MSDN has a fairly decent comparison of VB.Net and C#. I would recommend checking out this link if you are torn between which languages to choose. http://blogs.msdn.com/csharpfaq/archive/2004/03/11/87816.aspx
- Option Strict – Prevents unintended type conversions. This means that you cannot accidentally assign an ‘Integer’ value to a ‘String’ variable; however, this is not always foolproof. VB.Net does allow some unintended type conversions, such as an integer value could be placed in a ‘Long’ variable.
- Named Indexers support – Examples would be properties with parameters.
- Support of legacy keywords – Although some keywords have either been discontinued or their usages completely changed there still remains a huge amount of support of legacy keywords; this is useful for converting legacy projects to the current language specifications. Many will say that the VB.Net conversion wizard has many pitfalls; this is true, however, it does provide a starting point in the conversion process that many other languages do not provide.
- Handling Pointers indirectly – This provides less opportunity of instability in the produced application; aka produced applications are more secure and stable.
Cannot handle unmanaged code – This provides a more stable and secure production of code.
- Easy to use Rapid Application Design (RAD) interface – Within a matter of minutes a complete Graphical User Interface (GUI) can be produced; thus requiring less programming time and less design time.
- Project wizards – When creating a new project, or just adding a new form or button, the environment will automatically generate the default coding to have the objects appear; in some cases there are wizards that can provide default coding to have some functionality within the application. This translates to a working application can be designed and coded in a fraction of time than some other languages.
- Large Talent Pool – Since there are so many programmers that know VB you can have a fairly easy time discussing obstacles you run across in your programming and find ideas on how to bypass them; in the same token you may also find a larger number of books that cover a wide variety of topics (general and specialty) and there are an enormous number of websites that cover a wide variety of topics and other means of support.
- Cannot handle pointers directly – This can be a disadvantage because there is more required coding and thought to handle a pointer. Additional coding results in additional CPU cycles; which in turn requires additional processing time; which results in slower applications.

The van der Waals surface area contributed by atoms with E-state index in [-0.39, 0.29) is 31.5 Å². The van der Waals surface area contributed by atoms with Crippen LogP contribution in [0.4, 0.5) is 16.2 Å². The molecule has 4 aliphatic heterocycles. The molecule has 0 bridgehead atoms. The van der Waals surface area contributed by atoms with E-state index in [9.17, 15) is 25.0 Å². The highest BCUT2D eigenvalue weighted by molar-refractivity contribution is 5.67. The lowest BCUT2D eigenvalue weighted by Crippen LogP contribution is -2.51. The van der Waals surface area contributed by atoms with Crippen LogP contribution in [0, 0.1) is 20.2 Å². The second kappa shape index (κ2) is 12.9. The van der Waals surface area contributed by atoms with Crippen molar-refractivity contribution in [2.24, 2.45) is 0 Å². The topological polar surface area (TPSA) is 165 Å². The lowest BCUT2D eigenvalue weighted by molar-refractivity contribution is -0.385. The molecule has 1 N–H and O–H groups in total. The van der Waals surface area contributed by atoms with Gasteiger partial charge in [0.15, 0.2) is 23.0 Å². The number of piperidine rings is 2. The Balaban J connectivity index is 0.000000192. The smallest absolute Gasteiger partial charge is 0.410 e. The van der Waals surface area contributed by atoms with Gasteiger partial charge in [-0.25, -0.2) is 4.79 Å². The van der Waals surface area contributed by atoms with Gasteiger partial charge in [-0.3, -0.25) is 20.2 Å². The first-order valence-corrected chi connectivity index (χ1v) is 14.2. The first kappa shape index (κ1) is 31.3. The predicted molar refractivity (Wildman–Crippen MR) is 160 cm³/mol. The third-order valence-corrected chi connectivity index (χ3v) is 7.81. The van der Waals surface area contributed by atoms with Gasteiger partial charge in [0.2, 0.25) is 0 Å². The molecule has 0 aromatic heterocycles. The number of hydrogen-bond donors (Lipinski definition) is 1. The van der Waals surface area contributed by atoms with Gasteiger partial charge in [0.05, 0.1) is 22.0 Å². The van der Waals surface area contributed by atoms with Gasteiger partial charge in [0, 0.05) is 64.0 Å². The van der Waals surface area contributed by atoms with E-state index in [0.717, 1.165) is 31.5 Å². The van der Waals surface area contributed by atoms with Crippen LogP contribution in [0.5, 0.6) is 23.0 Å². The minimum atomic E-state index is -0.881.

- Large Talent Pool – Since VB is so easy to learn there is a significantly larger pool of competition; thus, there can be more programmers applying for the same employment or project and this can ultimately drive the market value of the programmer’s services down.
- Intermediate Language (IL) compilation – These types of compilers can be easily decompiled (aka Reverse Engineered); there is little that can be done to deter decompiling of the application, and nearly nothing that can be done to prevent it.
- Just-In-Time (JIT) compiler – JIT compiling is the way the computer can interpret the IL compilation. This is essential to running the application. This means the target computer will be required to have JIT and that the application can receive performance degradation because of the extra CPU cycles required to use JIT.
- Large Libraries – Because VB is an IL there is a large number of libraries required for the JIT compiler to interpret the application. Large libraries require more hard drive space, more computing time and most of all it can be a nuisance if the application is being deployed over the internet and the user must obtain these libraries in addition to the files of the compiled application.
These are just some of the advantages and disadvantages of using VB. You will find during your course of time in the programming world there are many opinions and each will have strong cases as to why to use or not use VB. I think the MSDN web article, before mentioned, says it best in that when comparing C# with VB.Net that it is a personal preference. In particular you should keep in mind that both languages have access to the same libraries and .Net structures. It will ultimately come down to syntax choices and in some cases what resources are available to you to learn the language. In both case commit to the language and look to learn others in the future to compliment what you already know.